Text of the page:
Spacesuit Designers Wanted - Want to help NASA Design their next spacesuit? You can. The public can vote for one of three different spacesuits models: "Biomimicry," "Technology," and "Trends in Society" at NASA's website. The Z-2 suits all work the same, but the exterior designs are different featuring items like glowing EL-wire and varying textures. Check them out and vote at http://jscfeatures.jsc.nasa.gov/z2/ on or before April 15th.

Fab Egg is Found - Another priceless object lost to history has been found. The Third Imperial Easter Egg, made by Faberge for the Russian royal family has been found after nearly a century out of sight. A man, from the U. S. Midwest but who wishes to remain anonymous, bought the egg at a sale for $14,000 thinking he could get it melted down for the scrap worth of its gold and make a $500 profit. Fortunately, it appears he underestimated its value in gold and could not get a scrap dealer take it. So instead he checked the internet and realized that he was dealing with something that had an art value of around $33 million. This was confirmed by Wartski jewelers in Mayfair, who have handled the sale to an anonymous buyer. The egg, which was termed by expert Kieran McCarthy as "the Holy Grail of art and antiques" is on display to the public for only the second time, from April 14 to 17, at Wartski's before it goes into the new owners private collection. The 3.2-inch high egg is one of fifty made for the Tsar's family by Carl Faberge's jewelry workshop in pre-revolutionary Russia.

 

On the Tube:

Please check local listing for area outside of North America.

Nova: Wild Predator Invasion - Can we return apex predators to their natural environments without endangering humans? On PBS April 2 at 9 pm on PBS ET/PT.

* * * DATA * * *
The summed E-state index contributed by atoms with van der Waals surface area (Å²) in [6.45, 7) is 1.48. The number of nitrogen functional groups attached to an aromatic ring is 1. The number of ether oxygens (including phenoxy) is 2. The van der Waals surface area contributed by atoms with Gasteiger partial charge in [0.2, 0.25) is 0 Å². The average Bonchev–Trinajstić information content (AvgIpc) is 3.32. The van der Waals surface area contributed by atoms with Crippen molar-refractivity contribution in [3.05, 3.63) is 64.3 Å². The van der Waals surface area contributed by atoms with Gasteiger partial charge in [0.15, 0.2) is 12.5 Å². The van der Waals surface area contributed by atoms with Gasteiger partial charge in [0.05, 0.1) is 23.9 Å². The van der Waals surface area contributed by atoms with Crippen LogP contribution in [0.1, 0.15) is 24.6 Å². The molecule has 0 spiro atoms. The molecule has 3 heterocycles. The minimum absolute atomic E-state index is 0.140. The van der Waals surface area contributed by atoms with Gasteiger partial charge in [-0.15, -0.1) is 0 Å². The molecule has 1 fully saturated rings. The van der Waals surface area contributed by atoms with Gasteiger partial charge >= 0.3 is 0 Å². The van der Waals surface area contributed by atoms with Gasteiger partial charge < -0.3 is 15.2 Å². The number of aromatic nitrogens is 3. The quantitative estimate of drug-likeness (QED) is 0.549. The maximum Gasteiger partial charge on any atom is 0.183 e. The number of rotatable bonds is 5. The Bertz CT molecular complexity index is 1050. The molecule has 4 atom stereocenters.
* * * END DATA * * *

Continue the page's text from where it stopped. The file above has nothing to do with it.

Nova: Inside Animal Minds: Smartest - Explore the social lives of some of the smartest animals on the planet. On PBS April 23 at 9 pm ET/PT.

The World 101 Objects That Changed The World - Our lives are so full of stuff these days that the average object is instantly forgettable. But, when fate and history combine, even the simplest of objects become infused with destiny--so much so that they actually change the world. It may look like a lump of rock, but if it's a Moon Rock then it stands for mankind's giant leap. And while it's just a twisted loop of steel, if it's a Slinky it bounces us back to our youth. Sometimes a guitar is just a guitar, but if the guitar you're playing is Jimmy Hendrix's, then you're touching a generation. Some objects are one-of-a-kind (King Tut's mask,) others are ubiquitous (the wedding ring,) but they touch us all...personally and universally. They're icons, and without them, the world wouldn't be the same. On the History Channel: April 1, 8:00 PM ET/PT.

Civilization Lost - Around the world, archaeologists are uncovering artifacts that suggest the existence of previously unknown ancient civilizations, much like the mythical city of Atlantis. There is a growing belief among certain scientists and archeologists that tens of thousands of years ago, before the rise of today's man, sophisticated human societies populated large cities that possibly featured mechanized transportation, electricity, and advanced weapons systems. Proponents of this theory believe that these civilizations were wiped off the planet and that the evidence now lies buried miles beneath the Earth's surface. This two-hour special will investigate these beliefs and uncover the truth about people who lived before the beginning of recorded time. On the History Channel: April 5, 8:00 PM ET/PT.

Ultimate WWII Weapons - This countdown special reveals the weapons, inventions and vehicles that shaped and decided World War II, from the humble Studebaker to the shock and awe of the A-Bomb. With a countdown format and an outstanding cast of experts, we'll provide an explosive and definitive understanding of the greatest conflict of all time seen through the incredible hardware that tipped the balance and changed the world. On the History Channel: March 1, 9:00 PM ET/PT.

A Night of Exploration: Easter Island Underworld - Deep beneath the legendary Easter Island, a team of National Geographic explorers undertakes a groundbreaking expedition: to map a vast cave system that became the last refuge of the people who carved these iconic statues. On the National Geographic Channel: Sunday April 7th at 7PM .

LGM:

Science over the Edge Archives

LGM Archive 1998, 1999, 2000, 2001, 2002, 2003, 2004, 2005, 2006, 2007, 2008, 2009, 2010, 2011, 2012, 2013, 2014

Copyright Lee Krystek 2014. All Rights Reserved.